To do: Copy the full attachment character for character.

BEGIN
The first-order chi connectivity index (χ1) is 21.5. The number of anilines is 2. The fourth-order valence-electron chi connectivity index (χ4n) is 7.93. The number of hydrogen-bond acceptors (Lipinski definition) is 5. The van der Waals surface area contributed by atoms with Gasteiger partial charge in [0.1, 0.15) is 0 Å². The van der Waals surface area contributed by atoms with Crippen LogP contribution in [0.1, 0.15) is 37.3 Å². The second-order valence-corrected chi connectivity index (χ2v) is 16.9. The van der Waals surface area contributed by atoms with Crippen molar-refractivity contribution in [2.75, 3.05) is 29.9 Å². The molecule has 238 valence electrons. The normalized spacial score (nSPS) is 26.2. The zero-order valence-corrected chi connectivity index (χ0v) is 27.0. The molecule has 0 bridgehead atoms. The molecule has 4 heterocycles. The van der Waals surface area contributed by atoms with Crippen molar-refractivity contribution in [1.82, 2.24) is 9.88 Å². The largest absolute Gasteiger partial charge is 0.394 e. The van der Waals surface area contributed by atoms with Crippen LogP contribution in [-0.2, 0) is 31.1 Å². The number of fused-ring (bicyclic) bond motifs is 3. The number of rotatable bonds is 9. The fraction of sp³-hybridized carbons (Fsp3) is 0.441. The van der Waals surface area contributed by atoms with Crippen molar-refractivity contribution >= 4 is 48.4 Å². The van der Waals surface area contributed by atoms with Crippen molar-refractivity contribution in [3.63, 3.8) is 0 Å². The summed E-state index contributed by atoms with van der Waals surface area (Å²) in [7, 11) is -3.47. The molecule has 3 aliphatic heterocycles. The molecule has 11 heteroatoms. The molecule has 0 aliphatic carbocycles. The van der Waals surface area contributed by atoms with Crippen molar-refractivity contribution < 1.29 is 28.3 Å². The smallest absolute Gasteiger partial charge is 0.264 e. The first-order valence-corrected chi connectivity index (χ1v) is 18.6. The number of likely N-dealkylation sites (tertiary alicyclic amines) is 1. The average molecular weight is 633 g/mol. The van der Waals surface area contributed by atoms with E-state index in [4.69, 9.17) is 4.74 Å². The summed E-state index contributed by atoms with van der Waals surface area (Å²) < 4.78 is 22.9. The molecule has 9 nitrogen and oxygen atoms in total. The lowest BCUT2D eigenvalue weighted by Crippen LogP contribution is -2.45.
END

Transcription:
The first-order chi connectivity index (χ1) is 21.5. The number of anilines is 2. The fourth-order valence-electron chi connectivity index (χ4n) is 7.93. The number of hydrogen-bond acceptors (Lipinski definition) is 5. The van der Waals surface area contributed by atoms with Gasteiger partial charge in [0.1, 0.15) is 0 Å². The van der Waals surface area contributed by atoms with Crippen LogP contribution in [0.1, 0.15) is 37.3 Å². The second-order valence-corrected chi connectivity index (χ2v) is 16.9. The van der Waals surface area contributed by atoms with Crippen molar-refractivity contribution in [2.75, 3.05) is 29.9 Å². The molecule has 238 valence electrons. The normalized spacial score (nSPS) is 26.2. The zero-order valence-corrected chi connectivity index (χ0v) is 27.0. The molecule has 0 bridgehead atoms. The molecule has 4 heterocycles. The van der Waals surface area contributed by atoms with Crippen molar-refractivity contribution in [1.82, 2.24) is 9.88 Å². The largest absolute Gasteiger partial charge is 0.394 e. The van der Waals surface area contributed by atoms with Crippen LogP contribution in [-0.2, 0) is 31.1 Å². The number of fused-ring (bicyclic) bond motifs is 3. The number of rotatable bonds is 9. The fraction of sp³-hybridized carbons (Fsp3) is 0.441. The van der Waals surface area contributed by atoms with Crippen molar-refractivity contribution >= 4 is 48.4 Å². The van der Waals surface area contributed by atoms with Crippen molar-refractivity contribution in [3.63, 3.8) is 0 Å². The summed E-state index contributed by atoms with van der Waals surface area (Å²) in [7, 11) is -3.47. The molecule has 3 aliphatic heterocycles. The molecule has 11 heteroatoms. The molecule has 0 aliphatic carbocycles. The van der Waals surface area contributed by atoms with Crippen molar-refractivity contribution < 1.29 is 28.3 Å². The smallest absolute Gasteiger partial charge is 0.264 e. The first-order valence-corrected chi connectivity index (χ1v) is 18.6. The number of likely N-dealkylation sites (tertiary alicyclic amines) is 1. The average molecular weight is 633 g/mol. The van der Waals surface area contributed by atoms with E-state index in [4.69, 9.17) is 4.74 Å². The summed E-state index contributed by atoms with van der Waals surface area (Å²) < 4.78 is 22.9. The molecule has 9 nitrogen and oxygen atoms in total. The lowest BCUT2D eigenvalue weighted by Crippen LogP contribution is -2.45.